English: Gentian roots

Chinese: 秦艽

Parts used: Dried root

TCM category: Herbs that dispel Wind and Dampness

TCM nature: Cool

TCM taste(s): BitterPungent

Organ affinity: Gallbladder Stomach Liver

Scientific name: Gentiana macrophylla, Gentiana straminea, Gentiana crassicaulis or Gentiana dahurica

Other names: Large Leaf Gentian

Use of Qin Jiao (gentian roots) in TCM

Please note that you should never self-prescribe TCM ingredients. A TCM ingredient is almost never eaten on its own but as part of a formula containing several ingredients that act together. Please consult a professional TCM practitioner, they will be best able to guide you.

Preparation: Clean the root and dry it, ideally under the sun

Dosage: 3 - 9 grams

Main actions according to TCM*: Clears either acute or chronic, Cold or Hot Wind-Damp conditions. Clears Heat from Yin Deficiency. Lubricates the Intestines and promotes bowel movements.

Primary conditions or symptoms for which Qin Jiao may be prescribed by TCM doctors*: Rheumatoid arthritis Joint pain Fever Hepatitis Jaundice

Contraindications*: Not for conditions of frequent urination and pain in weak and Deficient individuals, especially when there is Spleen-Deficient diarrhea.

Common TCM formulas in which Qin Jiao is used*

Du Huo Ji Sheng Tang

Source date: 650 AD

Number of ingredients: 15 herbs

Formula key actions: Anti-rheumatic, clears Wind, Cold and Damp Stagnation. Strengthens the function of the Liver and Kidney. Tonifies Qi and Blood.

Conditions targeted*: Chronic lower back painSciatica and others

Qin Jiao is a deputy ingredient in Du Huo Ji Sheng Tang. This means it helps the king ingredient(s) treat the main pattern or it serves to treat a coexisting pattern.

In Du Huo Ji Sheng Tang, Qin Jiao relaxes the sinews and expels the Wind and Dampness.

Read more about Du Huo Ji Sheng Tang

Shen Tong Zhu Yu Tang

Source date: 1830

Number of ingredients: 12 herbs

Formula key actions: Invigorates Blood. Unblocks painful obstruction. Relieves pain. Invigorate Qi. Dispels Blood Stagnation. Unblock Channels.

Conditions targeted*: Muscle crampsArthralgia and others

Qin Jiao is a deputy ingredient in Shen Tong Zhu Yu Tang. This means it helps the king ingredient(s) treat the main pattern or it serves to treat a coexisting pattern.

In Shen Tong Zhu Yu Tang, Qin Jiao expels Wind Damp

Read more about Shen Tong Zhu Yu Tang

Jia Wei Xiang Su San

Source date: 1732 AD

Number of ingredients: 10 herbs

Formula key actions: Promote sweating . Releases the Exterior .

Conditions targeted*: Common coldInfluenza and others

Qin Jiao is a deputy ingredient in Jia Wei Xiang Su San. This means it helps the king ingredient(s) treat the main pattern or it serves to treat a coexisting pattern.

In Jia Wei Xiang Su San, Qin Jiao dispels Wind-Cold and relieves pain from the muscles and channels. 

Read more about Jia Wei Xiang Su San

Shu Zao Yin Zi

Source date: 1253 AD

Number of ingredients: 11 herbs

Formula key actions: Purges and drives out Water. Clears Wind. Releases from the Exterior .

Conditions targeted*: Nephritis with EdemaIncreased intracranial pressure and others

Qin Jiao is an assistant ingredient in Shu Zao Yin Zi. This means that it either serves to reinforces the effect of other ingredients or it moderates their toxicity.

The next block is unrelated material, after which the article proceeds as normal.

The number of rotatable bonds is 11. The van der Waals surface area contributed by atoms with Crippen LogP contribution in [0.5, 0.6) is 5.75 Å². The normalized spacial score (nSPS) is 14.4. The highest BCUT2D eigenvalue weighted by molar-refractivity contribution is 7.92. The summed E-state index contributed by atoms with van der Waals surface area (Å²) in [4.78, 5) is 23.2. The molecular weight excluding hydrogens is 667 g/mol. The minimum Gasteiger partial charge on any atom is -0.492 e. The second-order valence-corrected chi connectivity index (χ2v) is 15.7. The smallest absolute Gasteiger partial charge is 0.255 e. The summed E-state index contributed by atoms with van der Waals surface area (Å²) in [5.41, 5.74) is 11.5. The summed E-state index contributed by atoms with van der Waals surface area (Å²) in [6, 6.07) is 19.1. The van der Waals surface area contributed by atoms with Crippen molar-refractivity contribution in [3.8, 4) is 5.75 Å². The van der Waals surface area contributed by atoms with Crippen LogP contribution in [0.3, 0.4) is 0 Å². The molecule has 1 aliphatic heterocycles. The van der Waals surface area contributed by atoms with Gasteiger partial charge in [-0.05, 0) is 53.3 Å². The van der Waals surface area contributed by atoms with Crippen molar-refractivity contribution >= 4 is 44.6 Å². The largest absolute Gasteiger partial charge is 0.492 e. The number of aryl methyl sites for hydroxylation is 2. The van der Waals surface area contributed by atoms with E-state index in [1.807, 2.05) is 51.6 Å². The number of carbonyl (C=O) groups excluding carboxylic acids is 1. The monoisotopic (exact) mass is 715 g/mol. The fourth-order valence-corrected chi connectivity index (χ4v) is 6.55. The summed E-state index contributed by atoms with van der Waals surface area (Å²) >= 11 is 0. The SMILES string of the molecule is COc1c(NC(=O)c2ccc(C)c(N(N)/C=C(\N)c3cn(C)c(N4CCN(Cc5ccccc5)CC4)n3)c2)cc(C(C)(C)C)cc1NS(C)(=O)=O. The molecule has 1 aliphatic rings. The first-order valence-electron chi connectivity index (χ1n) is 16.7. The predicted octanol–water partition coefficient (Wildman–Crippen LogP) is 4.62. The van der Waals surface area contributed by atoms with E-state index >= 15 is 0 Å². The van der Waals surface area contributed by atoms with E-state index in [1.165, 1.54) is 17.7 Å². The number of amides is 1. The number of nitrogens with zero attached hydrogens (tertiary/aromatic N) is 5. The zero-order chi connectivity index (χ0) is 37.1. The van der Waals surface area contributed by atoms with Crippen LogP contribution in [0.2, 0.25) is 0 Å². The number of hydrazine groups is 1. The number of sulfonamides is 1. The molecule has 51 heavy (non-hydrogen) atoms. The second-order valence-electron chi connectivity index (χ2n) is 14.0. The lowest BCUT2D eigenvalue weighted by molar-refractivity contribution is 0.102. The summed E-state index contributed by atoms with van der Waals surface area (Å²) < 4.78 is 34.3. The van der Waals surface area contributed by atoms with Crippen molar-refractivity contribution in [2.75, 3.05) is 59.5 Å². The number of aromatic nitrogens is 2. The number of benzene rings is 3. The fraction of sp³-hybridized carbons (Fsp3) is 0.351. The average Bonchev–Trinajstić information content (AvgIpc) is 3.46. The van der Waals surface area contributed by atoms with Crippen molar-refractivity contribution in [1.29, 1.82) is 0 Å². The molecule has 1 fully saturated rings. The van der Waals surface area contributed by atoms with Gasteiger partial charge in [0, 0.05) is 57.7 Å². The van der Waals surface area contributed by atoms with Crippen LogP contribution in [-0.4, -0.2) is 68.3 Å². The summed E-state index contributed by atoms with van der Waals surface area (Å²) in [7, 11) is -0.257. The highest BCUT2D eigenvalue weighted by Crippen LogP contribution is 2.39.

In Shu Zao Yin Zi, Qin Jiao clears the Channels and Exterior, opens the pores and interstices, as well as promotes sweating. This results in draining the water clogging the skin and muscles and facilitates the Qi dynamic. 

Read more about Shu Zao Yin Zi

Key TCM concepts behind Qin Jiao's properties

In Traditional Chinese Medicine (TCM), Qin Jiao belongs to the 'Herbs that dispel Wind and Dampness' category. These herbs typically help treat what's called 'bi pain' (i.e. painful obstruction) in TCM. This roughly corresponds to arthritic and rheumatic conditions with pain, stiffness and numbness of the bones, joints and muscles.

Furthermore Qin Jiao is Cool in nature. This means that Qin Jiao tends to help people who have too much 'Heat' in their body, although with less effect than a plant that would be Cold in nature. Balance between Yin and Yang is a key health concept in TCM. Those who have too much Heat in their body are said to either have a Yang Excess (because Yang is Hot in nature) or a Yin deficiency (Yin is Cold in Nature). Depending on your condition Qin Jiao can help restore a harmonious balance between Yin and Yang.

Qin Jiao also tastes Bitter and Pungent. The so-called 'Five Phases' theory in Chinese Medicine states that the taste of TCM ingredients is a key determinant of their action in the body. Bitter ingredients like Qin Jiao tends to have a cleansing action on the body by clearing Heat, drying Dampness and promoting elimination via urination or bowel movements. On the other hand Pungent ingredients tend to promote the circulations of Qi and Body Fluids. That's why for instance someone tends to sweat a lot when they eat spicy/pungent food.

The tastes of ingredients in TCM also determine what Organs and Meridians they target. As such Qin Jiao is thought to target the Gallbladder, the Stomach and the Liver. Similar to modern medicine, in TCM the Gallbladder stores and releases bile produced by the Liver. It also controls the emotion of decisiveness. The Stomach on the other hand is responsible for receiving and ripening ingested food and fluids. It is also tasked with descending the digested elements downwards to the Small Intestine. The Liver is often referred as the body's "general" because it is in charge of regulating the movements of Qi and the Body Fluids. It also takes a leading role in balancing our emotions.